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Statistics

A numerical or graphical representation of data

What is Statistics?

Statistics is a term that is derived from the Latin word “status,” which means a group of figures that are used to represent information about a human interest. It refers to the technique that is developed for the purpose of collecting, reviewing, analyzing, and drawing conclusions from quantified data. The data obtained is then used in the decision-making process.

Financial Analysts use statistical methods to analyze, evaluate, and summarize large volumes of data into a mathematical form that is useful. Statistics is applied in numerous disciplines such as business, social sciences, manufacturing, psychology, etc.

 

Statistics - Image of Graphs and Charts

 

Types of Statistics

The study of statistics is grouped into two main categories, and they include descriptive and inferential statistics.

 

1. Descriptive statistics

Descriptive statistics describe the basic features of a population and how the data is organized. It allows analysts to see the characteristics of a data and make sense of that data. For example, if a computer shop sells electronic devices, and out of the 1,000 electronic devices in the shop, 300 are laptops. With this data, one description of the data would be 30% of the sample represents laptops.

There are two main types of descriptive statistics that scientists use, and they include:

 

Measures of central tendency

Central tendency measures comprise the mean, median and the mode. They are used to show the general trends with the data. The mean is used to show the average of all the components of a data set, while the median represents the middle of the data such as the middle age of students going to college. The mode is used to show the most common data in a population, such as the most common age of students in their first year of college.

 

Measures of spread

Measures of spread shows how similar or different a set of values are and how they relate to each other. Some of the statistics used to describe how a data is spread out include range, quartiles, variances, absolute deviation, frequency distribution, standard deviation, etc.

For example, in a class of 20 students, the mean score for a mathematics paper may be 70 out of 100 marks. Although the average is 70 marks, it does not mean that all students will score 70. Rather, it means that the scores will be spread out, both below and above the average score. In this case, the measures of spread are used to show how the scores are distributed.

 

2. Inferential statistics

Inferential statistics use complex mathematical computations to infer trends about a large population. When analyzing a large population, it would be difficult to analyze each member of that population one by one. Rather, scientists use inferential statistics to determine the relationships between variables in a sample population and then use the information to make predictions about how the variables relate to the general population.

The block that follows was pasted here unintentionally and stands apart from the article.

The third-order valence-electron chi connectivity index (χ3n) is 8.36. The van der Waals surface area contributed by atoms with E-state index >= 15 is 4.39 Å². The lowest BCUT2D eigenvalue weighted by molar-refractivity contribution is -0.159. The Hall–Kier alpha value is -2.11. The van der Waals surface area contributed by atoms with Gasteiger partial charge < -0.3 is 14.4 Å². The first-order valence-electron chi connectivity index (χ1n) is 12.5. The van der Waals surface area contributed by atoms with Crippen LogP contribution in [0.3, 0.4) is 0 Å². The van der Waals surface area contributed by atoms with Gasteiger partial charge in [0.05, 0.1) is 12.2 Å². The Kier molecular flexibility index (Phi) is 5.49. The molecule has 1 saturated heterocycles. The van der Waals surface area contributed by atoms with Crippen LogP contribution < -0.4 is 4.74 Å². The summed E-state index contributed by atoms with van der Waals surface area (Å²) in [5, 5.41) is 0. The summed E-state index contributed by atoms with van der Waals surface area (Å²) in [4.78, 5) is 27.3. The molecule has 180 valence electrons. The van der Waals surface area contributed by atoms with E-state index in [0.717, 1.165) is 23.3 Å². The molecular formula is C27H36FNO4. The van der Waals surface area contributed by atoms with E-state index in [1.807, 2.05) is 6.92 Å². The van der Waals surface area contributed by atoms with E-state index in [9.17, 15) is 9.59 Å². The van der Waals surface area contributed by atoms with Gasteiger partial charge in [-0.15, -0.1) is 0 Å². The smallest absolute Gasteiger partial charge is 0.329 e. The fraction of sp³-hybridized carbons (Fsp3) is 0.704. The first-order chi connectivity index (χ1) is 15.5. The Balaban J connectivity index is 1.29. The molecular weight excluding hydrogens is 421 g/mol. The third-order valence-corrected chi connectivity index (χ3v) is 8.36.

For example, if scientists are analyzing the number of married men in a population of one million men, they will collect a sample from the population of one million men, and then make generalizations about the whole population based on the information obtained from the sample.

The two main classifications of inferential statistics comprise the following:

 

Confidence interval

The confidence interval is calculated from the statistics of an observed data that may contain the actual value of an unknown population parameter.

 

Hypothesis testing

Hypothesis testing occurs when scientists analyze a sample of a population and then use that information to make a claim about the large population where the sample belongs to.

 

Properties of Statistics

Some of the potential characteristics that a statistic should include:

 

1. Completeness

Completeness refers to an indication of whether or not the data required to meet the information demand is available in the data resource. Completeness of data is necessary to ensure the accuracy of the observed data.

 

2. Consistency

Consistency is viewed in terms of the uniformity or stability of data. Some of the statistics used to measure consistency include standard deviation, range, and variance. When measuring the consistency of data from a sample that is representative of a large population, the standard error of the mean is usually examined.

Also, when using instruments to collect data, the consistency can be measured by estimating the reliability of the obtained scores.

 

3. Sufficiency

A statistic is considered sufficient if there is no other statistic that can be computed from the sample. The sufficiency concept is common in descriptive statistics due to its strong dependence on the assumption of the data distribution form.

 

4. Unbiasedness

The bias of a statistics is determined by the difference between the true value of the parameter being measured and the estimator’s expected value. If the mean of the sampling distribution and the expected value of the parameter are equal, the statistic is considered to be unbiased.

 

Related Readings

CFI is the official provider of the global Financial Modeling & Valuation Analyst (FMVA)™ certification program, designed to help anyone become a world-class financial analyst. To keep advancing your career, the additional resources below will be useful:

  • Bayes’ Theorem
  • Correlation Matrix
  • Law of Large Numbers
  • Total Probability Rule

Financial Analyst Certification

Become a certified Financial Modeling and Valuation Analyst (FMVA)® by completing CFI’s online financial modeling classes and training program!